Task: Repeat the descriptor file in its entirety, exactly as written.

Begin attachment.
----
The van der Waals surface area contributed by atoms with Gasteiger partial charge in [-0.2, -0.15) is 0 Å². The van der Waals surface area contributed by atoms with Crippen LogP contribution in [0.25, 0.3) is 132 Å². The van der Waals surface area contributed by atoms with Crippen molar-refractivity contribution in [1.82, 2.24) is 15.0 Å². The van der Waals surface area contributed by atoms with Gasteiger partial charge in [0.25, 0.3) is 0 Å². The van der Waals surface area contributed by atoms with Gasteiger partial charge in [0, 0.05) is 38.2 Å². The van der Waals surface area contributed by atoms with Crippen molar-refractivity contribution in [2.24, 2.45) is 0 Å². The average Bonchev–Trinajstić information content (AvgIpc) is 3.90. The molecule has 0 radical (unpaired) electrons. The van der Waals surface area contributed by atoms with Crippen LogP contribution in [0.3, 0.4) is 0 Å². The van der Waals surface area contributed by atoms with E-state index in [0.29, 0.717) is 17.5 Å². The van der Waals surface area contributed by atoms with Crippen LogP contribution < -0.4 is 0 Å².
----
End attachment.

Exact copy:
The van der Waals surface area contributed by atoms with Gasteiger partial charge in [-0.2, -0.15) is 0 Å². The van der Waals surface area contributed by atoms with Crippen LogP contribution in [0.25, 0.3) is 132 Å². The van der Waals surface area contributed by atoms with Crippen molar-refractivity contribution in [1.82, 2.24) is 15.0 Å². The van der Waals surface area contributed by atoms with Gasteiger partial charge in [0.25, 0.3) is 0 Å². The van der Waals surface area contributed by atoms with Gasteiger partial charge in [0, 0.05) is 38.2 Å². The van der Waals surface area contributed by atoms with Crippen molar-refractivity contribution in [2.24, 2.45) is 0 Å². The average Bonchev–Trinajstić information content (AvgIpc) is 3.90. The molecule has 0 radical (unpaired) electrons. The van der Waals surface area contributed by atoms with Crippen LogP contribution in [0.3, 0.4) is 0 Å². The van der Waals surface area contributed by atoms with E-state index in [0.29, 0.717) is 17.5 Å². The van der Waals surface area contributed by atoms with Crippen LogP contribution < -0.4 is 0 Å².